Janet Muirhead Hill Identifies Categories of Critics a Writer Meets
Guest Blogger Janet Muirhead Hill, author of the Miranda and Starlight series of six books and Danny's Dragon, a story of wartime loss continues her series of Riehlife blog posts on Overcoming Rejection and the Writing Life. Tomorrow she'll discuss "How to Separate Our Personhood from Our Work When Receiving and Using Criticism."--JGR
Monica Wood says in her book, The Pocket Muse that "every writer needs two critics, one who gives only praise and another who never ever lies."
The love-everything reader: I agree that the encouragement of family and friends who love everything I write goes a long way toward keeping the creative juices flowing.
The gently discerning listener: In my writers group, I have the support of people who never lie, but they tell the truth in the most gentle and supportive way, qualifying with an "I may be wrong," so that it hardly feels like criticism and is very constructive.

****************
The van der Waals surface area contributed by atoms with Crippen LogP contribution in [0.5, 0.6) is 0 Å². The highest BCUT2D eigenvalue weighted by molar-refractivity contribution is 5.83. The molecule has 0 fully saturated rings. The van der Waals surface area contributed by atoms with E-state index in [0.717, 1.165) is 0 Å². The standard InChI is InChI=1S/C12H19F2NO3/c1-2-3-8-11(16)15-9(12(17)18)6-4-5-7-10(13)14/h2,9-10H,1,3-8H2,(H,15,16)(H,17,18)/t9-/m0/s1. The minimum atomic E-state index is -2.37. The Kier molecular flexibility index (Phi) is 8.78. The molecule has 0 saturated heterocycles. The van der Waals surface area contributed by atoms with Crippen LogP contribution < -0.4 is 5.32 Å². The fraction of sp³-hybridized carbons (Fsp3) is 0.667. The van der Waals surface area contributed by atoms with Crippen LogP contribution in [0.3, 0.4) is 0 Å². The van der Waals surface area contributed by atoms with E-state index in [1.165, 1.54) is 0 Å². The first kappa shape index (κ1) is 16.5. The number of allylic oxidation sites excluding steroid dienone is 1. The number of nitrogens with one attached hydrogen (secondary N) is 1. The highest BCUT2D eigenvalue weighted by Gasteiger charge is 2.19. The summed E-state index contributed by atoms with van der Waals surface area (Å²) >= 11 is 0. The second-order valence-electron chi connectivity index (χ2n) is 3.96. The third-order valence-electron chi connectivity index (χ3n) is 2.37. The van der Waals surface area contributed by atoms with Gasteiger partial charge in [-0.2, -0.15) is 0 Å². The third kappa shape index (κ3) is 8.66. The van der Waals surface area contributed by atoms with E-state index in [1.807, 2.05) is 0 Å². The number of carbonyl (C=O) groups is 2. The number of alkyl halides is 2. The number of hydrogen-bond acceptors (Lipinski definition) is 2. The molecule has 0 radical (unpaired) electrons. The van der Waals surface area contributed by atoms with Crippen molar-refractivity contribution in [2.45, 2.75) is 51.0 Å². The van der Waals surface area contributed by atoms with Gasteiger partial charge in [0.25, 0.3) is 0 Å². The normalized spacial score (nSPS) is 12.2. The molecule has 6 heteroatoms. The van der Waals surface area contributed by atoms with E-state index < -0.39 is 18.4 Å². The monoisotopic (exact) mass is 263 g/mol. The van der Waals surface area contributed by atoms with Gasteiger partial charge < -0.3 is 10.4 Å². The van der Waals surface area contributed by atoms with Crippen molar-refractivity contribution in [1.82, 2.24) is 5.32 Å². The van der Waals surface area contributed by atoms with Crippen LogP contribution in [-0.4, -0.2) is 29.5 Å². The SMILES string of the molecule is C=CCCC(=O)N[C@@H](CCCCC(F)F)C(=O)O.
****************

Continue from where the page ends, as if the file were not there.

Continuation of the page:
The Nasty and Adversarial Critic: There are other kinds of critics a writer is bound to encounter along the way—one who, for reasons we may never know, seems bent on tearing the writer and her work apart, apparently taking personal umbrage at what has been written and is fighting back.
The Clueless Critic: There is also the critic, who, though he harbors no malice, does not understand your viewpoint, but because of his or her own experiences and beliefs or biases, finds fault where there is none.
It is up to the writer to sort through it all and find her own truth.
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